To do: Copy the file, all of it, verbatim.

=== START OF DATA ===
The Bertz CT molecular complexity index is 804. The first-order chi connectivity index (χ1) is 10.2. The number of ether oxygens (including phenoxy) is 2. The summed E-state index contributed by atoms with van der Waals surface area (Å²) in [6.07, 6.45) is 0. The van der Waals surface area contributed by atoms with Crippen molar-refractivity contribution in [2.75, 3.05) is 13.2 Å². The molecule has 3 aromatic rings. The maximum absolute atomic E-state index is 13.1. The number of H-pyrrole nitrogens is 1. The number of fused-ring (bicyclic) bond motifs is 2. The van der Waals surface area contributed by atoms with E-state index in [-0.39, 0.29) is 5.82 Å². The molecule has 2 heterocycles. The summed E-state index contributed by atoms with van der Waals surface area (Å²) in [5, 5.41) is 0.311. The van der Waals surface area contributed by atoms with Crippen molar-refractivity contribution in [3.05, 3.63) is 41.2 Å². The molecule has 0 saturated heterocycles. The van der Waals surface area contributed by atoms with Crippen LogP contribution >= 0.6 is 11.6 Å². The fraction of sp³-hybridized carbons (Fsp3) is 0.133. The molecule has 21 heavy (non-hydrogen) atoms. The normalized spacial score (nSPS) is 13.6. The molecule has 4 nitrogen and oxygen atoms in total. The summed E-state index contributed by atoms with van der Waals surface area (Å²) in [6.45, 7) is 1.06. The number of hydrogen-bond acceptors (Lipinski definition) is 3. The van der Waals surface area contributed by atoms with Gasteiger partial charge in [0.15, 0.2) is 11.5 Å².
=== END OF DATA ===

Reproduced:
The Bertz CT molecular complexity index is 804. The first-order chi connectivity index (χ1) is 10.2. The number of ether oxygens (including phenoxy) is 2. The summed E-state index contributed by atoms with van der Waals surface area (Å²) in [6.07, 6.45) is 0. The van der Waals surface area contributed by atoms with Crippen molar-refractivity contribution in [2.75, 3.05) is 13.2 Å². The molecule has 3 aromatic rings. The maximum absolute atomic E-state index is 13.1. The number of H-pyrrole nitrogens is 1. The number of fused-ring (bicyclic) bond motifs is 2. The van der Waals surface area contributed by atoms with E-state index in [-0.39, 0.29) is 5.82 Å². The molecule has 2 heterocycles. The summed E-state index contributed by atoms with van der Waals surface area (Å²) in [5, 5.41) is 0.311. The van der Waals surface area contributed by atoms with Crippen molar-refractivity contribution in [3.05, 3.63) is 41.2 Å². The molecule has 0 saturated heterocycles. The van der Waals surface area contributed by atoms with Crippen LogP contribution >= 0.6 is 11.6 Å². The fraction of sp³-hybridized carbons (Fsp3) is 0.133. The molecule has 21 heavy (non-hydrogen) atoms. The normalized spacial score (nSPS) is 13.6. The molecule has 4 nitrogen and oxygen atoms in total. The summed E-state index contributed by atoms with van der Waals surface area (Å²) in [6.45, 7) is 1.06. The number of hydrogen-bond acceptors (Lipinski definition) is 3. The van der Waals surface area contributed by atoms with Gasteiger partial charge in [0.15, 0.2) is 11.5 Å².